Desperate times call for desperate and somewhat speculative measures. The European Central Bank (ECB) cut its deposit rate last Thursday, pushing it deeper into negative territory. The move is not unprecedented. In 2009, Sweden’s Riksbank was the first central bank to utilize negative interest rates to bolster its economy, with the ECB, Danish National Bank, Swiss National Bank and, this past January, the Bank of Japan, all following suit.

The ECB’s latest move, however, was coupled with the announcement that it would also ramp its Quantitative Easing measures by increasing its monthly bond purchases to 80 billion Euros from 60 billion Euros — a highly aggressive policy shift. The fact that the ECB has adopted this approach raises two key questions: What are the risks? And, if the policy fails, what other options are left?

Negative rates are an attempt by the ECB to prod commercial banks to lend more money to businesses and consumers rather than maintain large balances with the Central Bank. In essence, it is forcing the banks to leverage its balance sheet to a higher level or the ECB will penalize the banks by charging interest on their deposits. Historically, such a practice would be highly inflationary, however, with oil prices falling to record lows combined with a slowdown in global growth, inflation is not feared. In fact, inflation is desired at a manageable level, as this would promote near-term growth in the economic markets.

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This does not mean, however, that the ECB’s policy does not present risks. First, if the commercial banks decide to pass on the cost of the negative rates to their customers — in other words, they charge customers for keeping their savings in the bank in the same way central banks are now charging the commercial banks for keeping their money – the customers might simply withdraw their savings. In a worst-case scenario, this could create a run on the banks in Europe with customers hoarding their money rather than paying interest on deposits. This would inhibit the free flow of funds through the financial system — ironically, the very reason that negative interest rates were implemented in the first place.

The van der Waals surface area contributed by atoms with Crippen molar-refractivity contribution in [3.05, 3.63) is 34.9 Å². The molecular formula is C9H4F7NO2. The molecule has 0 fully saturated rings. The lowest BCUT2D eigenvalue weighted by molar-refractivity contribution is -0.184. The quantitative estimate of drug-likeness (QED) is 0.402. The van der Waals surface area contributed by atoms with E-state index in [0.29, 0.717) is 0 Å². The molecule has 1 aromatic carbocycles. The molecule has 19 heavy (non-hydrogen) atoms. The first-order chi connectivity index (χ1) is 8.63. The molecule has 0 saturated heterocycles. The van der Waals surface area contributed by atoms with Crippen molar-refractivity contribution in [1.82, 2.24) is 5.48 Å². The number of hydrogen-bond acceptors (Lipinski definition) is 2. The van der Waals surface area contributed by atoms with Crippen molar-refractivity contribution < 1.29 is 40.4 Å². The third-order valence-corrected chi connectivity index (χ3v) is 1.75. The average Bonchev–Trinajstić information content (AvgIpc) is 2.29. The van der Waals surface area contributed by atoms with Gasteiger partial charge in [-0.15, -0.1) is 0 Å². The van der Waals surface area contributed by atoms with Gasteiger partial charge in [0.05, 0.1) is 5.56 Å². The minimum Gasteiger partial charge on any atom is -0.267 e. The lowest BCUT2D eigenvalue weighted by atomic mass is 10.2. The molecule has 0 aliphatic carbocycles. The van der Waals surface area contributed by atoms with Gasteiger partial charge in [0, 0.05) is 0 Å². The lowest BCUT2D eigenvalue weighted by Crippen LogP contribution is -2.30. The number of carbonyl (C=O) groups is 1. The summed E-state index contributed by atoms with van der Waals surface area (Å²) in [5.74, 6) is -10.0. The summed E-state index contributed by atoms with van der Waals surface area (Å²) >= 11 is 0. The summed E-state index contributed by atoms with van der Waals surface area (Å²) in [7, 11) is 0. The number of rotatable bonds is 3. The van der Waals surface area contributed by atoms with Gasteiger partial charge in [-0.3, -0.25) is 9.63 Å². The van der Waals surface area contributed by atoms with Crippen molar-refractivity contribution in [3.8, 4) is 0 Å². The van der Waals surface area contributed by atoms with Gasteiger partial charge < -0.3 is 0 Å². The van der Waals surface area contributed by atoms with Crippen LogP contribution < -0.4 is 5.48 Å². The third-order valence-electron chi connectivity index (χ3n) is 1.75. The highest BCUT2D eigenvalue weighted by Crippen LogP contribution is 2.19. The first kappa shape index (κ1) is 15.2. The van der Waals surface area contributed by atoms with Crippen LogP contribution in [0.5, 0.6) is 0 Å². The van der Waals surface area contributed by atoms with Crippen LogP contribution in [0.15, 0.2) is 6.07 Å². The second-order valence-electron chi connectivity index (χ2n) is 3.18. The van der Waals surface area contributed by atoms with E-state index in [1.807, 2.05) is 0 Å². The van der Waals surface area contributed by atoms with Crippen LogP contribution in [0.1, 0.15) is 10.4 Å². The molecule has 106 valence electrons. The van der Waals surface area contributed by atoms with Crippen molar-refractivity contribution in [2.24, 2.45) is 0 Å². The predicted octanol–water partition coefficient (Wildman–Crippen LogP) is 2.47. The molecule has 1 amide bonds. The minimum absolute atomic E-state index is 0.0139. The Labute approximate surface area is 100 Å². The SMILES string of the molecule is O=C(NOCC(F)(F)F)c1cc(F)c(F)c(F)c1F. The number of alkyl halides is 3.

Conversely, if the banks continue to absorb the costs, it could cut deeply into their profits. Even a tenth of a percent on billions of dollars adds up and can mean the difference in profit or loss in a major commercial bank. To date, the effect negative interest rates have had on bank profits have put downward pressure on the majority of bank stocks, which in turn, has depressed the European and global equity markets.

Negative interest rates also have a profound impact on the foreign exchange markets. Interest rate differentials from one currency to another drive the future value of currencies and as the ECB lowers rates into more negative levels, this puts downward pressure on the European Currency Unit (ECU). This may improve near-term EC trade

exports from the region. However, capital flight from the lower interest rate ECU markets to more favorable returns in positive interest rate currencies is inevitable over time. Additionally, the U.S. Fed has clearly stated its intent to raise rates over the next year to eighteen months, thereby making the interest differential gap even greater and thus downward pressure on the ECU even more pronounced.

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Something has to give and the ECB is painting itself into a corner with very few options left.

The European banks (most vocally, the German banks) are already objecting to current negative interest rate levels; the Euro continues to be negatively pressured by lower rates relative to other currencies due to interest rate differentials; and Quantitive Easing measures, a practice that was shunned by the ECB when the U.S. did its first round of Quantitative Easing in the 2007-2008 timeframe, has been ramped up by the ECB with no apparent material impact on economic growth.

All in all, negative interest rates are not spurring economic growth and are likely to damage the banking sector in Europe if deployed for an extended period. Market stability, tantamount to improving long-term growth prospects, cannot be achieved by testing aggressive and relatively unknown monetary practices such as negative interest rates. Rather, further interest rate adjustments downward by the ECB will seriously hurt the European banking industry — in turn, increasing instability in the European markets. In short, pursuing a negative interest rate policy will most likely hurt economic growth in Europe, not help it.

In the face of continually lowering growth estimates, persistently high unemployment, and a possible Brexit, this is the last thing Europe needs.

Charles Kane is a senior lecturer in international finance and entrepreneurial studies at the MIT Sloan School of Management.